Effective September 2015, the NFPA 652 Standard outlines the requirements for controlling combustible dust hazards. The Standard specifies guidelines on dust combustibility and emphasizes the importance of fire protection and explosion prevention. It states that within three years, starting from October 2015, a Dust Hazard Analysis (DHA) must be performed by all enterprises that generate combustible dusts. It is also good to know the difference between NFPA 652 and NFPA 654 standards: the first one focuses on combustible dust hazards, the second one - on explosion protection in chemical processing facilities. Combustible dust explosion hazards exist in a variety of industries including:
- Agriculture, fertilizer, grain, tobacco, food processing (for example, candy, sugar, spice, starch, flour)
- Rubber, tire manufacturing
- Wood and paper processing facilities, furniture, textiles, dyes
- Chemical processing, pesticides, pharmaceuticals
- Plastics and recycling operations
- Fossil fuel power generation (coal)
- Metal processing (aluminum, chromium, iron, magnesium, and zinc) and welding
Why Do Explosions Happen?The five factors - oxygen, heat, fuel, dispersion, and confinement - are known as the “Dust Explosion Pentagon”. A rapid combustion of dust particles is more likely to happen in a closed area where their concentration in the air is the highest. Keep in mind that secondary explosions could be even more dangerous than the initial ones: they claimed many lives of workers who were not aware of this danger. Why do secondary explosions occur? Because a primary explosion may release more accumulated dust into the air, or may damage a containment system (such as a vessel or a duct), which may cause multiple secondary explosions.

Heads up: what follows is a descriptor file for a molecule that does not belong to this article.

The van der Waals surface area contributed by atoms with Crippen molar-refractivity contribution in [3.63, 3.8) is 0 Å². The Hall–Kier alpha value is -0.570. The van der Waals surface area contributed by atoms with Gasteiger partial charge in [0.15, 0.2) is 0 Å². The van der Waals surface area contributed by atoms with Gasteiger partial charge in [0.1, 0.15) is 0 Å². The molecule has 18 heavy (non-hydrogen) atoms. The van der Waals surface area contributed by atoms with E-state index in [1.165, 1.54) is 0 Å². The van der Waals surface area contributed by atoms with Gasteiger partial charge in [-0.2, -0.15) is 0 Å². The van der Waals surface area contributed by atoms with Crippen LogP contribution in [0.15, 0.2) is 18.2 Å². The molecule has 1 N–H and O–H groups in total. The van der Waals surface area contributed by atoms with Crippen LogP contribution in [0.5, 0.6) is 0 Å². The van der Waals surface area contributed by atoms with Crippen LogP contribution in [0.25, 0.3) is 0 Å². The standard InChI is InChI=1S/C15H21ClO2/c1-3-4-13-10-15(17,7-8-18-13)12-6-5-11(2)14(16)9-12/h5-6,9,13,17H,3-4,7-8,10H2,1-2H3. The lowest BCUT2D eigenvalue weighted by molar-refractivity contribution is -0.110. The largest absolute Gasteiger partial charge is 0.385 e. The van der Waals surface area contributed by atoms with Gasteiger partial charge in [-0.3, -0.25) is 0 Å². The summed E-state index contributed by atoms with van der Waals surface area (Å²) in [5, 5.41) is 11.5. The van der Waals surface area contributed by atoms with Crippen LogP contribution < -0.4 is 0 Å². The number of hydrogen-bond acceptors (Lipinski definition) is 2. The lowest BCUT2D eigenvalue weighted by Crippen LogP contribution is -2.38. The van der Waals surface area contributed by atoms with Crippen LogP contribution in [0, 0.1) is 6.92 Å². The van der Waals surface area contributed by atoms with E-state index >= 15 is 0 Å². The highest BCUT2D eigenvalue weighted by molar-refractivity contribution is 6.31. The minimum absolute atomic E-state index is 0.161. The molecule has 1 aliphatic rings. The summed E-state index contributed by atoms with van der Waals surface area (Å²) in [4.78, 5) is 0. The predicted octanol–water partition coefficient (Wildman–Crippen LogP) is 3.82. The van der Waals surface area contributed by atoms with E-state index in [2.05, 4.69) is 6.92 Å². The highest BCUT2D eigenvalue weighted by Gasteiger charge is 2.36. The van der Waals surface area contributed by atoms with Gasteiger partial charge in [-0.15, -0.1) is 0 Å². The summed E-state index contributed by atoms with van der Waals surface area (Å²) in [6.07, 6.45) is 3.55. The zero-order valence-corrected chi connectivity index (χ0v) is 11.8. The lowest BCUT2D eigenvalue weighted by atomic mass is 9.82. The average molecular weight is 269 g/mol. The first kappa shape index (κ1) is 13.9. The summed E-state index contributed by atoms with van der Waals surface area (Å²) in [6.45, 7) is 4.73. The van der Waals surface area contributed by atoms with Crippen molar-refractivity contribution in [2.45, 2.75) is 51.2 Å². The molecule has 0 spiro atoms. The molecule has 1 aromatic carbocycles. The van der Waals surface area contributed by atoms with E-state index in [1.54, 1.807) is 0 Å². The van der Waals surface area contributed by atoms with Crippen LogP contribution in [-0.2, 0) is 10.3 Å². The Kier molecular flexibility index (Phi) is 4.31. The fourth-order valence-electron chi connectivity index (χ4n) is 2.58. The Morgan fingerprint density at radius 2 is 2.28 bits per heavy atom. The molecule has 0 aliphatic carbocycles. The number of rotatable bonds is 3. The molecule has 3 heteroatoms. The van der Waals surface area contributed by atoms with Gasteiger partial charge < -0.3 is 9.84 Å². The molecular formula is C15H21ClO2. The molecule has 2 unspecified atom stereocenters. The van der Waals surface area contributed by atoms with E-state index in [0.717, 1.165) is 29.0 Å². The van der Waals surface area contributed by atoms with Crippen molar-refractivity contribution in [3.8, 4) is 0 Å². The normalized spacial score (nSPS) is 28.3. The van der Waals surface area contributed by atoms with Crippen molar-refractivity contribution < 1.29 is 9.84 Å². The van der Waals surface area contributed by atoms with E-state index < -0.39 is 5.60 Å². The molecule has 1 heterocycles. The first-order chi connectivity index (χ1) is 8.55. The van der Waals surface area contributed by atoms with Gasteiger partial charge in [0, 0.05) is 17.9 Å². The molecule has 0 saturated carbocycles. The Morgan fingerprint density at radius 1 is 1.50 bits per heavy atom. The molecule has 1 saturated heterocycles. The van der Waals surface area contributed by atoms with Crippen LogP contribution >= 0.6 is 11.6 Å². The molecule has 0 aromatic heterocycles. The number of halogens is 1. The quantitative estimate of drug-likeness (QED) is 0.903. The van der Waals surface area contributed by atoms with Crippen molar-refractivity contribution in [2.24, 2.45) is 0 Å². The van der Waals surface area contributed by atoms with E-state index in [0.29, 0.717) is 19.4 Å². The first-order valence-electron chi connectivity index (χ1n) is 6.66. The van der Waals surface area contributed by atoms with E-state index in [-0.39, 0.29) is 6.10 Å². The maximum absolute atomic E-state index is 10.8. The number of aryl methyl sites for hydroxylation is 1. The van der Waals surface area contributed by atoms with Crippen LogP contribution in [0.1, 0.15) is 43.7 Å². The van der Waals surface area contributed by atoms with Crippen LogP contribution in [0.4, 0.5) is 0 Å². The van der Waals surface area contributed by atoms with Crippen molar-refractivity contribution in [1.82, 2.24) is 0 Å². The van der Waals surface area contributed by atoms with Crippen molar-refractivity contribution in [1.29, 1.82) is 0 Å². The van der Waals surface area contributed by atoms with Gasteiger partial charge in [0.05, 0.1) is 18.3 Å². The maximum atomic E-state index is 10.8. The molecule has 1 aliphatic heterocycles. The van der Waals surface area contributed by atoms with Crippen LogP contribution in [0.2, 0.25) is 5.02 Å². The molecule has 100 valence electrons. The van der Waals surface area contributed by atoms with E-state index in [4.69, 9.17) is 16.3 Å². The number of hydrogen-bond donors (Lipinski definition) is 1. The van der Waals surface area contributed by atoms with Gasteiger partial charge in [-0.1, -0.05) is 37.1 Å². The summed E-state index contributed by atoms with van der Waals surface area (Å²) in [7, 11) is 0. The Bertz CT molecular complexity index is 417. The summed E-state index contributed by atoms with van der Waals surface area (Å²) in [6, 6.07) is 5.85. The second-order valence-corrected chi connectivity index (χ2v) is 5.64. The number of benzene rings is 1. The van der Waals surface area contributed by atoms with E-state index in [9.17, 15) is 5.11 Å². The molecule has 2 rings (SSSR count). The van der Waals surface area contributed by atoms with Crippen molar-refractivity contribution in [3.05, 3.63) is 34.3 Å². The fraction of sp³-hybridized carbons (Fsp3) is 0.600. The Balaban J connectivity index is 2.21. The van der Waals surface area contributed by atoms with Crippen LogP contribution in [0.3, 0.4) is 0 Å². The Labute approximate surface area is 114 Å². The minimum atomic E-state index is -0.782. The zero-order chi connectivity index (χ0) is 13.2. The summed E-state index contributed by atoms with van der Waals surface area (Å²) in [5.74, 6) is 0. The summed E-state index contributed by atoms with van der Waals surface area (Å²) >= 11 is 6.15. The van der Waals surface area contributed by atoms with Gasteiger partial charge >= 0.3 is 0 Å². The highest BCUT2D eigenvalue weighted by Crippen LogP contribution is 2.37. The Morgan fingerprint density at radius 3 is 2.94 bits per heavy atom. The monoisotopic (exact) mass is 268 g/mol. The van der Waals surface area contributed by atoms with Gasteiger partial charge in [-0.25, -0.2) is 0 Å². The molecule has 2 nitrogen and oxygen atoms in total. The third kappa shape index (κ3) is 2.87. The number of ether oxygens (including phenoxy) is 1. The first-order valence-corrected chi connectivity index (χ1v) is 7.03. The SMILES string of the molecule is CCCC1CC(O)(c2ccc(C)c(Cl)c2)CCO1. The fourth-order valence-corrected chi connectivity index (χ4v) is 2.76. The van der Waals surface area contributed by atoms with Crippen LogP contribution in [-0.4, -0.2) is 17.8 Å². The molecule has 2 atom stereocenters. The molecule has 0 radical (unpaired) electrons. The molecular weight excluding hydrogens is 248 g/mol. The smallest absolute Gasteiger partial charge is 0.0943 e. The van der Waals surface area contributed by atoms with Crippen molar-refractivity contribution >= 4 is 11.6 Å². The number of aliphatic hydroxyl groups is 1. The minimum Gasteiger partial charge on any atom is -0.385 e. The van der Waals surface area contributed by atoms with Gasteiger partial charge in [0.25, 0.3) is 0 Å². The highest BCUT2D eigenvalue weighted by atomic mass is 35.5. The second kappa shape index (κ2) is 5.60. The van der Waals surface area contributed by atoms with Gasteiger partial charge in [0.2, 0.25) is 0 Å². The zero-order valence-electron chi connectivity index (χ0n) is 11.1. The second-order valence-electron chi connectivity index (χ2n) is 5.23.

How to Prevent Catastrophic ExplosionsOSHA recommends identifying factors that may contribute to an explosion and completing a thorough hazard assessment of all materials handled, all operations conducted (including by-products), all hidden spaces, and all potential ignition sources.
How to Comply with Combustible Dust Standard NFPA 652The Standard dictates the following 10-step action plan that you need to implement in order to comply:
- Detect the combustibility and the explosibility of the materials being handled
- Identify fire, flash fire, and explosion hazards
- Manage these hazards: considerations must be given to the safety of building and equipment design, house-keeping, PPE, dust control, explosion prevention, protection, isolation, and fire protection.
- Educate all employees about the hazards and train them on protective measures
- Improve housekeeping procedures: do not clean with compressed air
- Use effective dust collection systems
- Use venting systems that comply with NFPA 68
- Direct exhaust air outside
- All central vacuum systems must be equipped with attachments made of static dissipative material, and all vacuum hoses must be grounded
- Develop MOC (Management of Change) procedures to be implemented prior to any changes to materials, equipment, technology, or work tasks.